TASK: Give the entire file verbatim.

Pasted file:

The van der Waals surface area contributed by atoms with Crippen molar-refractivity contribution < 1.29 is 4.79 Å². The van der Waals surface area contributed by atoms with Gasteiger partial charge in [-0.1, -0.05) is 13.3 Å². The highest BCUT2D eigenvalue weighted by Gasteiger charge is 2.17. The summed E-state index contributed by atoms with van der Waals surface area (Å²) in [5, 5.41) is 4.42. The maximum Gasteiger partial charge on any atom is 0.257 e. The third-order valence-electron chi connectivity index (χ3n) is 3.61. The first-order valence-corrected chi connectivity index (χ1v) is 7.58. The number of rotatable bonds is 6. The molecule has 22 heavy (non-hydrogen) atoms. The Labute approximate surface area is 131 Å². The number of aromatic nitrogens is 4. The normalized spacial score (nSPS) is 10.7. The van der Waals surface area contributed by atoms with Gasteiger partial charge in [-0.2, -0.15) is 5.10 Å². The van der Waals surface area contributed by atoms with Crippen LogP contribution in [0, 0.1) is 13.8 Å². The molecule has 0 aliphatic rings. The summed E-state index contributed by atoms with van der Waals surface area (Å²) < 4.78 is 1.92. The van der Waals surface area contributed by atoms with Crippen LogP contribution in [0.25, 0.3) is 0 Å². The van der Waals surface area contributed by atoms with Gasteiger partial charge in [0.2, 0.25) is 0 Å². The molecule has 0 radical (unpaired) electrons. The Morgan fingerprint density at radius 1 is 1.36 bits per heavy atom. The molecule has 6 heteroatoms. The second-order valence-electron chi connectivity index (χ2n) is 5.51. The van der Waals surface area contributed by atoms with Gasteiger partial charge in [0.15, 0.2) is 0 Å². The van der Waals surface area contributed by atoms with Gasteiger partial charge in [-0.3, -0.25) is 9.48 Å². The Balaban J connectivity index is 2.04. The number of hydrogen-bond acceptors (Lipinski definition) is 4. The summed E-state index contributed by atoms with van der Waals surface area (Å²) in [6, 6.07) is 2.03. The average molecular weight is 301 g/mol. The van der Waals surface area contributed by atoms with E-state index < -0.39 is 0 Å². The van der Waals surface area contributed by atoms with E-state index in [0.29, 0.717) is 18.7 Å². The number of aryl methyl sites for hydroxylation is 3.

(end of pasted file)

The van der Waals surface area contributed by atoms with Crippen molar-refractivity contribution < 1.29 is 4.79 Å². The van der Waals surface area contributed by atoms with Gasteiger partial charge in [-0.1, -0.05) is 13.3 Å². The highest BCUT2D eigenvalue weighted by Gasteiger charge is 2.17. The summed E-state index contributed by atoms with van der Waals surface area (Å²) in [5, 5.41) is 4.42. The maximum Gasteiger partial charge on any atom is 0.257 e. The third-order valence-electron chi connectivity index (χ3n) is 3.61. The first-order valence-corrected chi connectivity index (χ1v) is 7.58. The number of rotatable bonds is 6. The molecule has 22 heavy (non-hydrogen) atoms. The Labute approximate surface area is 131 Å². The number of aromatic nitrogens is 4. The normalized spacial score (nSPS) is 10.7. The van der Waals surface area contributed by atoms with Gasteiger partial charge in [-0.2, -0.15) is 5.10 Å². The van der Waals surface area contributed by atoms with Crippen LogP contribution in [0, 0.1) is 13.8 Å². The molecule has 0 aliphatic rings. The summed E-state index contributed by atoms with van der Waals surface area (Å²) < 4.78 is 1.92. The van der Waals surface area contributed by atoms with Crippen LogP contribution in [0.25, 0.3) is 0 Å². The van der Waals surface area contributed by atoms with Gasteiger partial charge in [0.2, 0.25) is 0 Å². The molecule has 0 radical (unpaired) electrons. The Morgan fingerprint density at radius 1 is 1.36 bits per heavy atom. The molecule has 6 heteroatoms. The second-order valence-electron chi connectivity index (χ2n) is 5.51. The van der Waals surface area contributed by atoms with Gasteiger partial charge in [0.15, 0.2) is 0 Å². The van der Waals surface area contributed by atoms with Gasteiger partial charge in [-0.3, -0.25) is 9.48 Å². The Balaban J connectivity index is 2.04. The number of hydrogen-bond acceptors (Lipinski definition) is 4. The summed E-state index contributed by atoms with van der Waals surface area (Å²) in [6, 6.07) is 2.03. The average molecular weight is 301 g/mol. The van der Waals surface area contributed by atoms with E-state index < -0.39 is 0 Å². The van der Waals surface area contributed by atoms with E-state index in [0.29, 0.717) is 18.7 Å². The number of aryl methyl sites for hydroxylation is 3.